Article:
Recent data suggests that younger generations are on track to save more than their parents and grandparents, despite their earnings on average being considerably lower. Part of the reason for this is time: simply put, young people have more years ahead of them than older generations until they retire, meaning that any money they put away now has more time to grow.
A recent study by the Pensions and Lifetime Savings Association (PLSA) has suggested that people who have saved into defined benefit (DB) pension schemes have only a 50/50 chance of receiving the payouts they are expecting, resulting in millions missing out on the retirement income promised to them. The pressure on some employers to meet their pension obligations has increased significantly, with well-publicised cases of pension collapse including that of BHS once again highlighting the concerns surrounding the future of workplace pensions.
Retirement is undoubtedly the section of your life which receives the largest amount of planning for most people, with much of your working life spent ensuring you can live where and how you want once you’ve retired. However, as with all plans, there are always going to be aspects of your retirement which don’t end up quite how you’d expected, and a few you might not have even considered until you’ve actually given up work. Here are a few key lessons learned by those enjoying retirement already:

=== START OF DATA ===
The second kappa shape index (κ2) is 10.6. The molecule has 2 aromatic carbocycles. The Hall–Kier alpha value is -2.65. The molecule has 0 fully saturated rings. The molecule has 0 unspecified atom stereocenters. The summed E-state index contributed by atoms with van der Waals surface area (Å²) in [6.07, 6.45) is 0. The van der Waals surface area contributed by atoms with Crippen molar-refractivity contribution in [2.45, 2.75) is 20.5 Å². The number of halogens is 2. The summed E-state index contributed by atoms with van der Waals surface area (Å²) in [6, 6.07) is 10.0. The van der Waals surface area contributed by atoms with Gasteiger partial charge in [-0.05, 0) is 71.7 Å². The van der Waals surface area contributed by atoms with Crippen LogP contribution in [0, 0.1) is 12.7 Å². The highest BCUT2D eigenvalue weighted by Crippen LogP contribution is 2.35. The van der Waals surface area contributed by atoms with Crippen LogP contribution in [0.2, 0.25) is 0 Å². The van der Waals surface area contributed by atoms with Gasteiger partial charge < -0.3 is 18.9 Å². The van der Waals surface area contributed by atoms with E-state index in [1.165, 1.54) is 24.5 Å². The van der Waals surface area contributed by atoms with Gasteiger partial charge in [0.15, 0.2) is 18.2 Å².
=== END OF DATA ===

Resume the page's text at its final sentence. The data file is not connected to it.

Retirement should be the time in your life where you’re able to relax and enjoy the fruits of your labour throughout your working life. However, simply paying into your savings or a pension for when you retire might not allow you to do this if you’re not putting enough away. But what does “enough” look like? Here are a few questions to consider to help you get started.
It will come as a surprise to nobody that retirement is one of the biggest lifestyle changes you’ll ever experience. But as your priorities shift and the free time available to you increases, what you might not be as aware of is the way in which your spending habits are likely to alter too.
With both property prices and the cost of living continuing to rise, as well as low interest rates making it difficult to save, the ‘Bank of Mum and Dad’ is increasingly becoming a partnership with the ‘Bank of Gran and Grandad’. If you have grandchildren, it’s only natural that you’ll want to provide for them in some way as you move towards your retirement years. But what’s the best way of supporting the younger members of your family in the long term as well as the short term?